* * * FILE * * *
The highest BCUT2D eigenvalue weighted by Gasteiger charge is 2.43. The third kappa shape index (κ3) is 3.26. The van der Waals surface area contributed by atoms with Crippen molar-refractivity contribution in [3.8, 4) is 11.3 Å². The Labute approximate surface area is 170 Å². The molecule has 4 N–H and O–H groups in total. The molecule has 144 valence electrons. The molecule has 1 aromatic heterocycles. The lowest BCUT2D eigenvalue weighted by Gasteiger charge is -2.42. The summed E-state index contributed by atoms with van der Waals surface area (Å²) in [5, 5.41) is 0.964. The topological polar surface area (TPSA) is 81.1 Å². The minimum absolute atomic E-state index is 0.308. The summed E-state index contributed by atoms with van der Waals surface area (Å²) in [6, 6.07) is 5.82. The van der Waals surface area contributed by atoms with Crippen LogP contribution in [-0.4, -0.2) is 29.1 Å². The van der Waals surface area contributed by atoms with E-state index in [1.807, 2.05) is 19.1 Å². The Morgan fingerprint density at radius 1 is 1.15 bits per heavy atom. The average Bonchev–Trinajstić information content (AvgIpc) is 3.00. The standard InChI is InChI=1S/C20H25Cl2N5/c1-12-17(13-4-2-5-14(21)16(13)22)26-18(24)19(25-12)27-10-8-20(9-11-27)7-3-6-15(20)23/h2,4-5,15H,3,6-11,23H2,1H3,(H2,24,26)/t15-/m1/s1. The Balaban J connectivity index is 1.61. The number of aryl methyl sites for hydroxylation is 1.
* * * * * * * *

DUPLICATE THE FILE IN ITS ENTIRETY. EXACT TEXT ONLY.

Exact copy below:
The highest BCUT2D eigenvalue weighted by Gasteiger charge is 2.43. The third kappa shape index (κ3) is 3.26. The van der Waals surface area contributed by atoms with Crippen molar-refractivity contribution in [3.8, 4) is 11.3 Å². The Labute approximate surface area is 170 Å². The molecule has 4 N–H and O–H groups in total. The molecule has 144 valence electrons. The molecule has 1 aromatic heterocycles. The lowest BCUT2D eigenvalue weighted by Gasteiger charge is -2.42. The summed E-state index contributed by atoms with van der Waals surface area (Å²) in [5, 5.41) is 0.964. The topological polar surface area (TPSA) is 81.1 Å². The minimum absolute atomic E-state index is 0.308. The summed E-state index contributed by atoms with van der Waals surface area (Å²) in [6, 6.07) is 5.82. The van der Waals surface area contributed by atoms with Crippen LogP contribution in [-0.4, -0.2) is 29.1 Å². The van der Waals surface area contributed by atoms with E-state index in [1.807, 2.05) is 19.1 Å². The Morgan fingerprint density at radius 1 is 1.15 bits per heavy atom. The average Bonchev–Trinajstić information content (AvgIpc) is 3.00. The standard InChI is InChI=1S/C20H25Cl2N5/c1-12-17(13-4-2-5-14(21)16(13)22)26-18(24)19(25-12)27-10-8-20(9-11-27)7-3-6-15(20)23/h2,4-5,15H,3,6-11,23H2,1H3,(H2,24,26)/t15-/m1/s1. The Balaban J connectivity index is 1.61. The number of aryl methyl sites for hydroxylation is 1.